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Redesigning a scalable and user friendly search for police dispatchers and officers

Overview

As a product designer intern in a public security tech firm, and was part of the CAD (Computer Aided Dispatch) team, designing software tools for police dispatchers. I was given the task to redesign its search functionality so it has a great user experience, scalable, and aligns with the other products of the platform.

Prototypes have been slightly altered due to NDA

Role

Product design intern

With who?

1 product manager
2 senior product designers
1 UX researcher
2 engineers

What did I do?

Wireframes
Final prototypes
User research and testing plan

Process
W1
Problem identification
*Heuristics analysis

Problem scope

W2
Research (Interviews)
*Research plan
*User interviews
Affinity map
W3
Ideation
*Ideation workshop
W4
Designing
*Wireframes
*High fidelity prototypes for testing
W5
Testing
*Unmoderated testing
Not interested in process? Click here to view final designs
Context

Search functionality provides police officers critical information about criminal history, playing a huge role in police safety.

For police officers, dispatchers and call takers, the search functionality is used in every shift. They are a life-or-death matter too, as it gives them critical information about criminals and their criminal history.

This all boils down to police safety, ensuring they have the information better prepared for the crime scene.

Where does search fit in the journey?
What's the problem?

For police call takers and dispatchers who need to search for the right information quickly on their everyday shifts, the existing search interface was clunky and inefficient.

In a fast paced environment, the bad UX decreases the efficiency of their workflow, potentially costing lives. 💀

Upon conducting heuristics analysis of the page, I have concluded two main points could be improved in the new designs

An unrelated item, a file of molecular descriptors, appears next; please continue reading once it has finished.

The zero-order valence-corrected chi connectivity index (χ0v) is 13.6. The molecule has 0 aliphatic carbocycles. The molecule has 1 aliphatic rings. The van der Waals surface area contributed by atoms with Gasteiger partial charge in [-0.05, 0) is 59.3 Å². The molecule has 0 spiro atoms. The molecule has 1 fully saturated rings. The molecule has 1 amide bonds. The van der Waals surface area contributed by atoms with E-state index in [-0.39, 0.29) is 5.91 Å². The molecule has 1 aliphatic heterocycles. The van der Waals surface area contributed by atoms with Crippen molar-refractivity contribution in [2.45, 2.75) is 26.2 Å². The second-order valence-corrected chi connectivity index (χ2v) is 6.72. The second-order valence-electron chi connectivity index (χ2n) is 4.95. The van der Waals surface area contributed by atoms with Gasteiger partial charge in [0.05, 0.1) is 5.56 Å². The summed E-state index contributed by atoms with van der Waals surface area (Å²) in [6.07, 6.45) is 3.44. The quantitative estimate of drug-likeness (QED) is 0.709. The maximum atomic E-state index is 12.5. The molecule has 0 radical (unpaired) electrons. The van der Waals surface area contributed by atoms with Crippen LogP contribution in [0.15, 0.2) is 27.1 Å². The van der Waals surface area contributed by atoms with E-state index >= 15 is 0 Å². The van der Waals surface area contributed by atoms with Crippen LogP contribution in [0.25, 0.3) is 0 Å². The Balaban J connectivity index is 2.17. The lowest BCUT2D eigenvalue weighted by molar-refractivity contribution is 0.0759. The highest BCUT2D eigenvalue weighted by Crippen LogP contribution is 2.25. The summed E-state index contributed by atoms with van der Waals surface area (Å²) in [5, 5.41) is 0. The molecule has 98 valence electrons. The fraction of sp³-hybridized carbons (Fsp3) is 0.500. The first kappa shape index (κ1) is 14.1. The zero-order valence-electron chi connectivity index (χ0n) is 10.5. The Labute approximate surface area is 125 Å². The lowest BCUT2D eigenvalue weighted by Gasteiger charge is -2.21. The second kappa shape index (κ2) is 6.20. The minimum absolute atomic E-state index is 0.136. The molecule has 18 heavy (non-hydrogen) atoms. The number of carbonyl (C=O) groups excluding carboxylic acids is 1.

Too many search fields present on one page

Users typically wear a headset and look at multiple desktop screens on their shifts while searching for information, this adds to their cognitive load.

Unable to refine search filters

If they make a mistake, they would have to go back to the previous page and redo the search, adding even more clicks to the flow.

Research - Interviews

Nothing is more useful than gathering feedback first hand! So together with the design researcher of the team, we mapped out a research plan to uncover user pain points and behavior. We have chosen to use interviews as a research method, as most of our users are in the US.

Some key points we wanted to find out from our interview:

How they used search
What they search for

and in what situation would they use search

What were their pain points
What they liked about the current search

We connected with 6 users, synthesised results using affinity mapping, and here were four key insights that informed our final solution:

Not every field is often used

Some don’t even understand what each field is for.

Most users were keyboard based

They found it difficult to reach the field they want to look for as some are down below the page

Dispatchers used the search functionality the most, mainly searching for people and locations

whether or not they have previous criminal records, to ensure the safety of police officers when they arrive to the crime scene.